Hague judge says justice has not been served

THE HAGUE -- Member of the Hague Tribunal’s Appeals Chamber Fausto Pocar has assessed that the acquittal of two Croat generals is “contrary to any sense of justice”.

Ante Gotovina and Mladen Markač are seen after the verdict (Beta/AP)
Ante Gotovina and Mladen Markač are seen after the verdict (Beta/AP)

The Italian judge did not vote for the acquittal of Croat Generals Ante Gotovina and Mladen Markač on Friday.

“I do not believe that justice has been served when you overturn the guilty verdict, which the initial trial chamber did not make lightly which shows a 1,300-page analysis, with only several paragraphs, without a careful consideration of the documents and an appropriate explanation,” Pocar said.

The Appeals Chamber acquitted Gotovina and Markač with a majority of three votes to two of almost all charges for the expulsion of Serbs from Knin Krajina and other crimes during and after the Operation Storm in the summer of 1995.

The Appeals Chamber therefore overturned the initial verdict which sentenced Gotovina to 24 and Markač to 18 years in prison for crimes against Serb civilians.

“I am fundamentally opposed to the entire verdict in the appeal process which is contrary to any sense of justice,” Pocar stressed.

Another member of the Appeals Chamber, Carmel Agius of Malta, also strongly opposed the acquittal.

The decision to acquit the two Croat generals was made by Judges Theodor Meron of the U.S., Patrick Robinson of Jamaica and Mehmet Guney of Turkey.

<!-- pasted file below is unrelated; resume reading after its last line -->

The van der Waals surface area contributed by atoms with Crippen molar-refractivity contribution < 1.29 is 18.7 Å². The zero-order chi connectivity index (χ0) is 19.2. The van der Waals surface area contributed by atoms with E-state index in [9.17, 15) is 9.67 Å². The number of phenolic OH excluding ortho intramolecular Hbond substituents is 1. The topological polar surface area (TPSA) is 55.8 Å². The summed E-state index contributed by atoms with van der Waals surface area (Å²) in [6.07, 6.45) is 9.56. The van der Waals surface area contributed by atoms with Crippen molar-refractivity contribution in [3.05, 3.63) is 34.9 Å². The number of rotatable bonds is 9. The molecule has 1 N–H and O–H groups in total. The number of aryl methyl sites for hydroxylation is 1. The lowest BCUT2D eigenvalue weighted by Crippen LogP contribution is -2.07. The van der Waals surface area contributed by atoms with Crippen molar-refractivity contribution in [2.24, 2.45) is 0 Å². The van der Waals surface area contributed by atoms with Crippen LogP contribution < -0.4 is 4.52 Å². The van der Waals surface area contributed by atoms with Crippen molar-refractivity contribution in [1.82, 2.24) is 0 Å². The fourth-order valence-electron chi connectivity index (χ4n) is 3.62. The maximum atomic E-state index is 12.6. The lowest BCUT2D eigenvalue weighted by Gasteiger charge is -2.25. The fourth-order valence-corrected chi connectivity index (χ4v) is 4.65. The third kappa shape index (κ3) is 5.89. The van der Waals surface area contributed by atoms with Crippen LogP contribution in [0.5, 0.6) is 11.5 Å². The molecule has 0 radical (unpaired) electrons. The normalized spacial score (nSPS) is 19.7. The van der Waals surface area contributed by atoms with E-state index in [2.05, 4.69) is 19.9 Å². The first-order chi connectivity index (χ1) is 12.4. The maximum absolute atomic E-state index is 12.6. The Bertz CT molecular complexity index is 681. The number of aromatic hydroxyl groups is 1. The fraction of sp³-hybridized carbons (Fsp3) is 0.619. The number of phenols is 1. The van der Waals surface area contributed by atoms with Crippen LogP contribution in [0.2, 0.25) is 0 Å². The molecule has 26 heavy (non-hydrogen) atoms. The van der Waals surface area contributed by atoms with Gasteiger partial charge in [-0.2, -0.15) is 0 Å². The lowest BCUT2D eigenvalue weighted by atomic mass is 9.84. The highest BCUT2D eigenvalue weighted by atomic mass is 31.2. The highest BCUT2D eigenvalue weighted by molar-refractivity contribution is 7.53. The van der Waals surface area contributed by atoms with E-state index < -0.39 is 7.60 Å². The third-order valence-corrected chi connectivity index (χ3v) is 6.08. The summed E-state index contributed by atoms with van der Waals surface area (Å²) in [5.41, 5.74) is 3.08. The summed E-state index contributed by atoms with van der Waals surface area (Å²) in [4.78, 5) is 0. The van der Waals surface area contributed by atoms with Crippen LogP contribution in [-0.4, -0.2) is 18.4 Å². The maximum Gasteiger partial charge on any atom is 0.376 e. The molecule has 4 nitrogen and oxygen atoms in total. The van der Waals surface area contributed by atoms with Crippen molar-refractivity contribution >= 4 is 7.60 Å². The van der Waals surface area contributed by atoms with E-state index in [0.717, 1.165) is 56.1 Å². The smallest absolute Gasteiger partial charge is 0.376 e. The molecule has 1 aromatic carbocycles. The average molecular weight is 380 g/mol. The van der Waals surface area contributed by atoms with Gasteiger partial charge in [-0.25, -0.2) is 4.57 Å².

Pocar pointed to “numerous mistakes and wrong constructions in the decision-making of the majority of the judges” and added that the verdict was based on a misinterpretation of conclusions made by the initial trial chamber and on the violation of the court practice and standards in the appeal process.

According to Pocar and Agius, most of the judges were quick to neglect and reject a large part of the extensive evidence material that the initial verdict was based on.

Pocar stressed that the court had determined at the original trial that transcripts of former Croatian President Franjo Tuđman's Brioni meeting with the top military and police officials showed that the Croat officials did not have the protection of the Serb civilians in mind.

He added that it had been confirmed several weeks after the Operation Storm, when Tuđman compared the Serbs with “cancer that is spreading” and said that “they (Serbs) did not even have time to take their dirty money and dirty laundry”.

“Most of them (judges) failed to show where the first trial chamber made a mistake in determining that the joint criminal enterprise did exist,” the Italian judge said.

Agius said that the verdict was based on a “narrow, artificial, deficient, confucing and problematic” approach which led to “incorrect results”.